• First and foremost, carefully wash your hands and food-prep instruments before and after cutting foods (see below for more detail). Be mindful that cutting boards, cutting utensils and plastic gloves during food preparation can be contaminated with, and be a source of transmission of pathogenic bacteria.
  • Use wood cutting boards for meats. 25 years ago, we were advised to use plastic cutting boards especially for meats, as it was believed that wood cutting boards had a better chance of harboring bacteria than plastic. This has since proven FALSE. Wood contains natural resins that are antibacterial, whereas plastic does not provide this defense.
  • Use a designated cutting board for raw meats and poultry – never use this board for preparing other food. Make sure everyone in your home knows which board is to be used exclusively for meats.
  • Before and after using the cutting board, wash it with real soap and warm water.  I keep a bar of homemade soap by the kitchen sink. I wet the board, then rub its surface with the bar of soap, and scrub with a clean rag on all sides and edges. I do the same with my knives, rubbing the bar of soap along both sides of the wet blade, then scrubbing with a clean rag.
  • Sanitize cutting surfaces and equipment with diluted vinegar (white vinegar is perfect). Or use 3% hydrogen peroxide and vinegar : keep each liquid in separate spray bottle. Spray the surface with one, then the other, and wipe off. NOTE:  Peroxide should be kept in a dark bottle or one completely covered with paper, to keep the peroxide active. Swan Valley Herbs has a nice dark-blue glass bottle with a spray top that is perfect for this use.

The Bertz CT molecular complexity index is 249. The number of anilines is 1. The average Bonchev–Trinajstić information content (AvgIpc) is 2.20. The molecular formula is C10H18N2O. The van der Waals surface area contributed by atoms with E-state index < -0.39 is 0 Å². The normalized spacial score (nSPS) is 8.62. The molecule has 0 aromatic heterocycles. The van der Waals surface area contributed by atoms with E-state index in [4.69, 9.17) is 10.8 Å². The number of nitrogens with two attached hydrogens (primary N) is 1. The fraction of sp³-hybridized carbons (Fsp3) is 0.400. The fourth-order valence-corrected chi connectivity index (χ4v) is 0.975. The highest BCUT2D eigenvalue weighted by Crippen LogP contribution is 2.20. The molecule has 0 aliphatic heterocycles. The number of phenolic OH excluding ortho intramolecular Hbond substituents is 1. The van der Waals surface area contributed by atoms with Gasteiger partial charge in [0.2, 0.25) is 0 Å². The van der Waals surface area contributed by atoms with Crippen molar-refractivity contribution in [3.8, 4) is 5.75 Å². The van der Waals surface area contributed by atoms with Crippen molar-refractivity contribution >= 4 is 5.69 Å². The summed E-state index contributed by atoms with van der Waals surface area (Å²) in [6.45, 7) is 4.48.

• After thoroughly cleaning the wood cutting board/surface, rub it  with coconut oil, which is a powerful destroyer of all kinds of microbes, from viruses to bacteria to protozoa. Olive oil is another alternative. Bonus: The fats in coconut or olive oil will also help condition the wood.

How to wash your hands

This may sound silly, but most people do not know how to wash their hands properly, to safeguard from spreading bacteria. (1)

  • Handwashing is one of the oldest and most powerful antibacterial treatments;
  • Be sure to use a mild soap  (homemade is best), as it is naturally anti-bacterial;
  • Avoid all antibacterial ‘soaps‘ (they have been implicated in the development of new antibiotic-resistant bacteria);
  • Wash your hands for 10 to 15 seconds with warm water;
  • Clean all the nooks and crannies of your hands, including under fingernails;
  • Rinse thoroughly under running water. Remember that cool water is best at rinsing off soap.
  • Dry hands well after washing.
  • In public places, use a paper towel to open the door as a protection from germs that harbor on handles;
  • Avoid becoming obsessive about washing your hands; if you wash them too frequently you can actually extract many of the protective oils in your skin, which can cause your skin to crack and bleed, and your skin is actually your primary defense against bacteria — not the soap.


  1. Mercola article: Kitchen Drug-Resistant Bacteria
  2. CDC: Antibiotic Antimicrobial Resistance, Threat Report 2013 (CDC Threat Report 2013 Summary)
  3. NY Times: Antibiotics in Animals Tied to Risk of Human Infection (New York Times January 27, 2014)
  4. Reuters: Kitchens could be source of drug-resistant bacteria (Reuters April 16, 2014)